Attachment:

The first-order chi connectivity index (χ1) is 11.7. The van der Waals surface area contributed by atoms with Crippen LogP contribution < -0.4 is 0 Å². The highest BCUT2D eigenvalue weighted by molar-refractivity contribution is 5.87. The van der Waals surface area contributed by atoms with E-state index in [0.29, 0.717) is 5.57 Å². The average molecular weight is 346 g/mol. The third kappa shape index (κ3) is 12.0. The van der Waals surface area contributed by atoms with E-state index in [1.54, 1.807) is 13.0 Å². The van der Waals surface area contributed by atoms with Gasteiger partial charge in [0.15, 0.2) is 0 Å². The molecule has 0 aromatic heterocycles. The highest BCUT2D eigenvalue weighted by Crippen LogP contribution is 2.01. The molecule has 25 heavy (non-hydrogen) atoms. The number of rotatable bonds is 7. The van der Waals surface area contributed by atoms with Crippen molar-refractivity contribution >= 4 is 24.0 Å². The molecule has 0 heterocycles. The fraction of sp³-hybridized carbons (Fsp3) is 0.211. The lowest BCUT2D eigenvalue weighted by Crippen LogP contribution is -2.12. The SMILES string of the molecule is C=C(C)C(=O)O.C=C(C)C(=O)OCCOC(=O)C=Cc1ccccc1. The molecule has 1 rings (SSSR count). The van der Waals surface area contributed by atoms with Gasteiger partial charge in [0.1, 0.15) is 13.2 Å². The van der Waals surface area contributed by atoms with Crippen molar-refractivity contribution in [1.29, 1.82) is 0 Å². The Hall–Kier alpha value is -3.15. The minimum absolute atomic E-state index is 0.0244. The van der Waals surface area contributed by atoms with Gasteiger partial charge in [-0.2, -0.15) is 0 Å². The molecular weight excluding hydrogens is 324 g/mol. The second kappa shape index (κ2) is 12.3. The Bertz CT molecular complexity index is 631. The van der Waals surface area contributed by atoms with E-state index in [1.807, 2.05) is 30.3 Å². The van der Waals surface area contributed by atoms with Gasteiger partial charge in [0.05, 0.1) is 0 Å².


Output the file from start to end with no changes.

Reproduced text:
The first-order chi connectivity index (χ1) is 11.7. The van der Waals surface area contributed by atoms with Crippen LogP contribution < -0.4 is 0 Å². The highest BCUT2D eigenvalue weighted by molar-refractivity contribution is 5.87. The van der Waals surface area contributed by atoms with E-state index in [0.29, 0.717) is 5.57 Å². The average molecular weight is 346 g/mol. The third kappa shape index (κ3) is 12.0. The van der Waals surface area contributed by atoms with E-state index in [1.54, 1.807) is 13.0 Å². The van der Waals surface area contributed by atoms with Gasteiger partial charge in [0.15, 0.2) is 0 Å². The molecule has 0 aromatic heterocycles. The highest BCUT2D eigenvalue weighted by Crippen LogP contribution is 2.01. The molecule has 25 heavy (non-hydrogen) atoms. The number of rotatable bonds is 7. The van der Waals surface area contributed by atoms with Crippen molar-refractivity contribution >= 4 is 24.0 Å². The molecule has 0 heterocycles. The fraction of sp³-hybridized carbons (Fsp3) is 0.211. The lowest BCUT2D eigenvalue weighted by Crippen LogP contribution is -2.12. The SMILES string of the molecule is C=C(C)C(=O)O.C=C(C)C(=O)OCCOC(=O)C=Cc1ccccc1. The molecule has 1 rings (SSSR count). The van der Waals surface area contributed by atoms with Gasteiger partial charge in [0.1, 0.15) is 13.2 Å². The van der Waals surface area contributed by atoms with Crippen molar-refractivity contribution in [1.29, 1.82) is 0 Å². The Hall–Kier alpha value is -3.15. The minimum absolute atomic E-state index is 0.0244. The van der Waals surface area contributed by atoms with Gasteiger partial charge in [-0.2, -0.15) is 0 Å². The molecular weight excluding hydrogens is 324 g/mol. The second kappa shape index (κ2) is 12.3. The Bertz CT molecular complexity index is 631. The van der Waals surface area contributed by atoms with E-state index in [1.807, 2.05) is 30.3 Å². The van der Waals surface area contributed by atoms with Gasteiger partial charge in [0.05, 0.1) is 0 Å².